A sophisticated display with LCD screen, showing speed, time, battery condition etc. (V3)
A simple LED display, controlling basic functions (V1)
A wireless LCD display via Bluetooth. (V4)
Apart from the standard available versions, customer specific display lay-out and info fields are possible. The display PCB is custom made to the housing and button configuration that is selected by the customer.
Specifications Display V3
128 x 100 pixels
46 x 36 mm. (width x height)
Transflective technology: perfect under all conditions
Programmable for logo's & multiple screens Tailor made for OEM-customers
Centre of handlebar
Remote Control Near handlebar grips (LH or RH) On/Off system
On/Off White Blue
LIN bus 3 lead wires
Stored inside V3.3 controller, display can be swapped
On/Off manually On/Off automatically
Complies with EN 15194:2017
Actual speed (in 0,5 km/h. or mph) Max speed Average speed Trip distance ODO Clock Stopwatch Riding program (2, 3 or 4 support ratios) Battery status (SOC) Light on/off Version / firmware Cyclist's torque & power Error codes
System switch (lower button) Light switch (centre button) Program change (upper & lower button) Screen data change (centre button) Second screen (centre button)
Product manager can change parameters & riding programs Data acquisition modus Graphically checking input sensor & current signals
The motor controller is a key component for E-bikes and Pedelecs. It processes sensor information and controls the power supplied to the motor (i.e. motor driving algorithms). In addition the controller handles the riding programs for the cyclist (i.e. riding algorithms). The riding programs can be tuned to the OEM's brand DNA. The new IDbike V3.3 controller is based on FOC technology (Field Oriented Control). With FOC we can control and drive motors with higher efficiency, less noise and more torque. Thanks to the double layered topology we were able to minimise the dimensions.
Very low RDS-on (3 mOhm) results in high efficiency
●Max DC current:
25 Amp, 60s
20 Amp, continuous
Limit can be set in software
< 50 uA (standby). On/off switch is not necessary.
●Torque Sensor input:
TMM / optional extra hand grip
Connected via LIN bus interface (12V/Data/Gnd)
3 types of display available, can be exchanged. (LED, segmented and matrix).
Also works without display.
Via LIN bus (separate usb-linbus interface available) or Bluetooth. Separate USB LIN-bus interface available.
Via LCD Display and/or setup files, or via Bluetooth
IDbike has a lot of experience with the development of the various components of bicycles, like handlebars, stems, seat posts and pedals. Some examples are:
1. The Aergo handlebar
Every cyclist has their optimal seating position to ensure a pleasant and comfortable ride. However, depending on the type of bike tour, the mood of the rider and even the weather situation, this position may change. When riding into the wind a forward position is best, at other times an upright position is preferred. From time to time, cyclists also need to be able to adjust their position, as easily as possible. Already various different adjustable stems are on the market, but these often require the use of tools for adjustment.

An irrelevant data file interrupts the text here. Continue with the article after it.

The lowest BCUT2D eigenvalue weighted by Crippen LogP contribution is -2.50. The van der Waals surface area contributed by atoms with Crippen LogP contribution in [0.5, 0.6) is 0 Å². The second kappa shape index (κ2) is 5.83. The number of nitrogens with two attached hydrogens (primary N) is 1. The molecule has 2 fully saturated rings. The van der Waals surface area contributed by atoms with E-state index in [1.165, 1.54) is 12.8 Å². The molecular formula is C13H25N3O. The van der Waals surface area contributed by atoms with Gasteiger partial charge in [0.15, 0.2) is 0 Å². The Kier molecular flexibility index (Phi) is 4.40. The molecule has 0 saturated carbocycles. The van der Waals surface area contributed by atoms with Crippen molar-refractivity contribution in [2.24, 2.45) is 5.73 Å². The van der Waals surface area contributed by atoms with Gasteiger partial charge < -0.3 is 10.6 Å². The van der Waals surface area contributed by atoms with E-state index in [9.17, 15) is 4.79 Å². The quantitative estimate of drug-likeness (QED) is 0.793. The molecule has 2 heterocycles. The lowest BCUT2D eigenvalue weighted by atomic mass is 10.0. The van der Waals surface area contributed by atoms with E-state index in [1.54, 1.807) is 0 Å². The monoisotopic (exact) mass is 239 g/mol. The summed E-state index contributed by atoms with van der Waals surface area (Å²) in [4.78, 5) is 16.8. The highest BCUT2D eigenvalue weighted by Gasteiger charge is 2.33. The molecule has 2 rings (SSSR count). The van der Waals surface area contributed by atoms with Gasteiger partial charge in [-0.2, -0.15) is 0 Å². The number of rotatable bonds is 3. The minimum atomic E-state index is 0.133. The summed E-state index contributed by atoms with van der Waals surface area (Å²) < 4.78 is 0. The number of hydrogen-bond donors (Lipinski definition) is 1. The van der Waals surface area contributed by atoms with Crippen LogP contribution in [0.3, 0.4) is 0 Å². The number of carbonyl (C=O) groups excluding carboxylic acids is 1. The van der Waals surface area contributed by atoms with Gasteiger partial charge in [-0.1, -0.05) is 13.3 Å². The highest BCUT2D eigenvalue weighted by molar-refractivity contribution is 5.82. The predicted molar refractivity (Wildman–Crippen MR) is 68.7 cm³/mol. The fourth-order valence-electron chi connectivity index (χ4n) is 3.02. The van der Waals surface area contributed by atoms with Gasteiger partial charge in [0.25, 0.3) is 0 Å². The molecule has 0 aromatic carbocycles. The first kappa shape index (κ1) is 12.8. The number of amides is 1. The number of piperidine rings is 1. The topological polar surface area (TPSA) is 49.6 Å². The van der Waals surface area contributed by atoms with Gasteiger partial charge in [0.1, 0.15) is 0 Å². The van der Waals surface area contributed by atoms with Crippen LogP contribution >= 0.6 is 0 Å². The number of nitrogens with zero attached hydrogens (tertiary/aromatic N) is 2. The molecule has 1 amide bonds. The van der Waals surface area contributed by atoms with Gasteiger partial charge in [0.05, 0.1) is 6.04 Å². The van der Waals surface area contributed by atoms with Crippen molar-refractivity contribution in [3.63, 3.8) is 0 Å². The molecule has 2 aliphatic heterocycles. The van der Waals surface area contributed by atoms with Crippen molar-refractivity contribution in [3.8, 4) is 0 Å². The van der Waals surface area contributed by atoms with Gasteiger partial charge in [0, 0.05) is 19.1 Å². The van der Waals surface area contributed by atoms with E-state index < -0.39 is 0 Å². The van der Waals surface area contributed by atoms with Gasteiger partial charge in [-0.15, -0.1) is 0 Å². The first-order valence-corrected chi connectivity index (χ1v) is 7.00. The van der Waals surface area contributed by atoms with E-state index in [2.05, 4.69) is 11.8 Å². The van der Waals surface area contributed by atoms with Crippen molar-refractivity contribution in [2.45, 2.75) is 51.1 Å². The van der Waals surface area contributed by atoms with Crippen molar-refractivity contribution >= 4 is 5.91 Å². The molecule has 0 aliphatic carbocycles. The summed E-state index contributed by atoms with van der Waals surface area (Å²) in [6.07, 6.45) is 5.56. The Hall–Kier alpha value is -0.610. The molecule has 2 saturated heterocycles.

The Aergo adjustable handlebar solved a problem faced by many cyclists: their position on the bicycle never seems to be just right. With the Aergo handle-bar, the riding position of the rider can be adjusted during the bike ride, at the push of a button.For a comfortable ride... press the handgrip button and pull the Aergo back to create an upright position.
Need a aerodynamic position against a strong headwind? Push the Aergo handlebar forward. You can choose from 10 different positions for instant and optimal adjustment to the specific situation.
The working principle
The core of the Aergo consists of a patented synchronizing system, which also functions as the bearing system of both halves of the handlebar. This system is self lubricating and has a pre-tension system, ensuring lasting play-free operation.The locking system is controlled by a push button on the grip, or a twist-grip. The locking mechanism is actuated through the handlebar tube, guaranteeing a long and trouble free operation, as it cannot be damaged by external forces.The mechanism is completely encapsulated by the housing, shaped into unity with the handlebar and steering pin.
IDbike recently has developed a new model of the Aergo handlebar. This model has a grip shift control to activate the handlebar adjustment. Added is further an adjustable stem with which the bicylist can adjust the handlebar to his needs.
Also the handlebar has been redesigned completely:
2. The Recline stem
3. The Simple stem
With only one bolt both stem inclination and handle bar position can be adjusted.